So you know why you're writing. But do you know your readers? In this video, look at how they differ, for example, by age, education, lifestyle, and tastes. Further, physical and language limitations could keep your readers from getting your message at all. Learn how these factors affect how they experience language—and how to best reach them through it.
- The word diversity is often thrown around without a good sense of just how diverse the world actually is. It includes people who can't see, people who can't read well, and people whose English is spotty. These factors will affect whether a particular person will receive your message. But receiving is only the first part. That only determines whether the message is seen and understood by that person. It must also capture their attention, engage them, excite them. This is where the art of writing comes in.
It's why we read about products we'll never buy or recommend. There's entertainment value in the marketing itself. But from your point of view as the writer, the engagement of non-buyers really isn't all that valuable. So, the piece has to be relevant to the specific person as well. Finally, it has to be actionable. They don't make car ads for children because kids can't drive. The message is directed to those who have the power to act. Now, these factors aren't hierarchical, they don't follow a particular order.
But the more factors you have in play, the more control you'll have over the impact your message creates. Here's another way to look at them. Whether a message is understandable depends on how well the language you use matches the recipients. Whether it's engaging depends on how well you understand and match their cultural expectations. Its relevance to them relies on their position in a company, in a family, or in society at large. And whether they can act upon it depends on their power in terms of law or economics or social acceptability.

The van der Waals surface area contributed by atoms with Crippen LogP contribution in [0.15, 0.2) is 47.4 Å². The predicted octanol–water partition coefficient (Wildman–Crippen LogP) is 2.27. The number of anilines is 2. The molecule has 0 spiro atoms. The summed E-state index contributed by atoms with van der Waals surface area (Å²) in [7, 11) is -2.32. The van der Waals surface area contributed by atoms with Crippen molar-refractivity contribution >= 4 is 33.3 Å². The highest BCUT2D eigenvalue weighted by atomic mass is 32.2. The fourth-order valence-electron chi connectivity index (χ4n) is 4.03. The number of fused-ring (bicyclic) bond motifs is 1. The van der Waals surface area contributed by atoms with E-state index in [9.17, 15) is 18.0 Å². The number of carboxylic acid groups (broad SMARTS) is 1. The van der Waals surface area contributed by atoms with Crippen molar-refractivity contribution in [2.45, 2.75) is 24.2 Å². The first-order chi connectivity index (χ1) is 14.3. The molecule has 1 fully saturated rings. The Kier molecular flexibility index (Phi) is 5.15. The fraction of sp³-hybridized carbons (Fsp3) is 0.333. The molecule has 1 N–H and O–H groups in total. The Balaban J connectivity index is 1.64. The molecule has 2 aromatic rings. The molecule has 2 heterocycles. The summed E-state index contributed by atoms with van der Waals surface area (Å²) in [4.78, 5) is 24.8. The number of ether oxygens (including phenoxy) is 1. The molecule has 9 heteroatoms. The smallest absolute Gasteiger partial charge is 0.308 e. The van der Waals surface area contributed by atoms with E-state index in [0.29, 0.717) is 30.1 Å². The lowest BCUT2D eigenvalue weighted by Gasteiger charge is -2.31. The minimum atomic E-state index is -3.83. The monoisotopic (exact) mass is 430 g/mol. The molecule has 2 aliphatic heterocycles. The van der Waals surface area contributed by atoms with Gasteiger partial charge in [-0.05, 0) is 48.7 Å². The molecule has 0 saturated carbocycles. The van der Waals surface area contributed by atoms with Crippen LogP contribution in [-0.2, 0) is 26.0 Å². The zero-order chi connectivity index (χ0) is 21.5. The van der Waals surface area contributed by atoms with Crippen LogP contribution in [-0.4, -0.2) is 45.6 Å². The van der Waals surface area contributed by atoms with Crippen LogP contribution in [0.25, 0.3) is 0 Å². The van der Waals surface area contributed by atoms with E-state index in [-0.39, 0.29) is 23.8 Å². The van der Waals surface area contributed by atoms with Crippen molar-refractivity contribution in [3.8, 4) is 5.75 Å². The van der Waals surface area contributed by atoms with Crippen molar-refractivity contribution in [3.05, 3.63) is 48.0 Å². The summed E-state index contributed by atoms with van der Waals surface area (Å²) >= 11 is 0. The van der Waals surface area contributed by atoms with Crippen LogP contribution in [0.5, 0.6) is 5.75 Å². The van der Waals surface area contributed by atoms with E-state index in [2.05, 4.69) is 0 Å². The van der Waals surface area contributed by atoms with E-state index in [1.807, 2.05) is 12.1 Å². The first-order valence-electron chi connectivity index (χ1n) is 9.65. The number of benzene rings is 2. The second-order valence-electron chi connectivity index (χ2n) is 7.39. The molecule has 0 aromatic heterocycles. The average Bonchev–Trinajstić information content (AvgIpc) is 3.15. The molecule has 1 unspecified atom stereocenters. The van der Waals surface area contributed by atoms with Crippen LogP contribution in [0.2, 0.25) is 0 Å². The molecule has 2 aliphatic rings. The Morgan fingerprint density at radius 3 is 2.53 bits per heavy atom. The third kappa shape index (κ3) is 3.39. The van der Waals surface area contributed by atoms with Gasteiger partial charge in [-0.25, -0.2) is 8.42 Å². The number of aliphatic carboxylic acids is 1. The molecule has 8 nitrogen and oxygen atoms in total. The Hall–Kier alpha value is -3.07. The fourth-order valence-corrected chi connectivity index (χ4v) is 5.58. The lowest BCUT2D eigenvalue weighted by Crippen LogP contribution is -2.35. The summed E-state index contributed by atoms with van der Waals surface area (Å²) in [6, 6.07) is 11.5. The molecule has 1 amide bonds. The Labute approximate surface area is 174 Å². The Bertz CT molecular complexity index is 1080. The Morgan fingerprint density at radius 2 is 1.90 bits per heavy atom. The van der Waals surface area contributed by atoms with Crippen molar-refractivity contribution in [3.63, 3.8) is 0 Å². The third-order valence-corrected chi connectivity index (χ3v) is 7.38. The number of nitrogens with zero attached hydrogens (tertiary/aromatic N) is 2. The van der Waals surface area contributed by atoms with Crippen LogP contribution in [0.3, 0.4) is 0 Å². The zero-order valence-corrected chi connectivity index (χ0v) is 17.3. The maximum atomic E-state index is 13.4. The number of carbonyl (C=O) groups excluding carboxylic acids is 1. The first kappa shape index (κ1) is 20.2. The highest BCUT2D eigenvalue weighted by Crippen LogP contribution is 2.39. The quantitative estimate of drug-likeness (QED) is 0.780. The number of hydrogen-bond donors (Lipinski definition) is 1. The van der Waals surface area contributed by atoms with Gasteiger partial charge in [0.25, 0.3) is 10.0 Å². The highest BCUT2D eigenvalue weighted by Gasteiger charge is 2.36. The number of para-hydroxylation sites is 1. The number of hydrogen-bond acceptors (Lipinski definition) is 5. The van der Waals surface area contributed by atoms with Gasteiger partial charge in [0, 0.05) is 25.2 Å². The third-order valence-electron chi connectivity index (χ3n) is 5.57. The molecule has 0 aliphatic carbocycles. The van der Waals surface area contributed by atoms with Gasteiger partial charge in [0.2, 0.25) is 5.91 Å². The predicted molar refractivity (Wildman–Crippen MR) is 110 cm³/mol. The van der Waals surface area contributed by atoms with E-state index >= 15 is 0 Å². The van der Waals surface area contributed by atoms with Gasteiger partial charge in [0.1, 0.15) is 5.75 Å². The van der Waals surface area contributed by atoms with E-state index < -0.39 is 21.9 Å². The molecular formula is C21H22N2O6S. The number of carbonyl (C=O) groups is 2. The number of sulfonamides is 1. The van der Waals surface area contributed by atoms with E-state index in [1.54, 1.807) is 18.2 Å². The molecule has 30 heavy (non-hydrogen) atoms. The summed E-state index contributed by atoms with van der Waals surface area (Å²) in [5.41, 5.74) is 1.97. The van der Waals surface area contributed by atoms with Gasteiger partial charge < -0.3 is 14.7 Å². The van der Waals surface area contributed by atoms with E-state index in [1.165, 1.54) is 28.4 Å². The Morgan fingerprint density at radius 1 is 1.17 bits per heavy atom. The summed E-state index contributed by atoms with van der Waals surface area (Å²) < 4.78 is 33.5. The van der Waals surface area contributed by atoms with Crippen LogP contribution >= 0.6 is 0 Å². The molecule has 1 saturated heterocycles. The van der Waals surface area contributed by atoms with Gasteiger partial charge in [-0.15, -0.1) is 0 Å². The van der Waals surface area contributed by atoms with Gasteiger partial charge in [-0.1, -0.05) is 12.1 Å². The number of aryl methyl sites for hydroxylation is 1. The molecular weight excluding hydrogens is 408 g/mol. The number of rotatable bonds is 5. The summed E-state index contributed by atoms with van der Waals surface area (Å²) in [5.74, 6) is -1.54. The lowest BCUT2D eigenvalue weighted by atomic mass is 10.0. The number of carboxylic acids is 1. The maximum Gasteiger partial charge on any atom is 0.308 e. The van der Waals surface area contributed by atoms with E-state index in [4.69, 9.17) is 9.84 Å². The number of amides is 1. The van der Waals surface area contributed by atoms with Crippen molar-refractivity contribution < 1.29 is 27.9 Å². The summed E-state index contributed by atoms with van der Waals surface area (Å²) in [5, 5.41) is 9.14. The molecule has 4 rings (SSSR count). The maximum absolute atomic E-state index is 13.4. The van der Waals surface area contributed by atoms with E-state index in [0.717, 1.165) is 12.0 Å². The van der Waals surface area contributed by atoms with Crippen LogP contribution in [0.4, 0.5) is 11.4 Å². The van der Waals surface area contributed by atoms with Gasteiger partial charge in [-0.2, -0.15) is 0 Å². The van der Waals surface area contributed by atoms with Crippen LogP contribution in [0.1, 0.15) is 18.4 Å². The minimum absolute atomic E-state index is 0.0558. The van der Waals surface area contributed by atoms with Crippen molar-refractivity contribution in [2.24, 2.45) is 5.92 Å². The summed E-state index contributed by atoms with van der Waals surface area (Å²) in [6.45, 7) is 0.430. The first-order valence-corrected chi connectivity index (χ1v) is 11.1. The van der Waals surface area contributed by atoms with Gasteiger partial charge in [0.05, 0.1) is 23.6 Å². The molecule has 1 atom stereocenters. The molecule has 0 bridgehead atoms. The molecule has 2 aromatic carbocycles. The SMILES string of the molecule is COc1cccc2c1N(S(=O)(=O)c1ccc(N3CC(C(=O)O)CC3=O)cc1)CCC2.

Clearly, you won't reach everybody. What's relevant to one person is totally irrelevant to the next, and so on. This is why the people who create messages, including writers, have to break the population down into groups, and then craft messages to reach them. This is called market segmentation, and it takes some thought and study. It also means accepting that you won't reach people quite as well who are outside of your targeted segments, but you will reach your select audience with greater impact.
So, how does this affect you as a writer? Pretty much in every way. Knowing how members of your audience understand language changes the words you use and the length and construction of your sentences. Knowing their culture lets you make references that they will understand and appreciate. Knowing their position gives you a peek into their needs and motivations. And knowing their power guides what actions you can realistically ask of them. This is true of any kind of writing, from slogans to song lyrics to novels.
But it means getting away from the page and focusing instead on the people who will read it.
- Paraphrase the goals of “write short, write clear, and write right.”
- Recall the strategy used to make long paragraphs easier to read.
- Identify the most-often portion of the page neglected by English-language readers.
- Determine which words to omit from writing.
- Explain why short paragraphs are easy to skim.
- Name two strategies to write more effectively.
- Identify examples of assonance.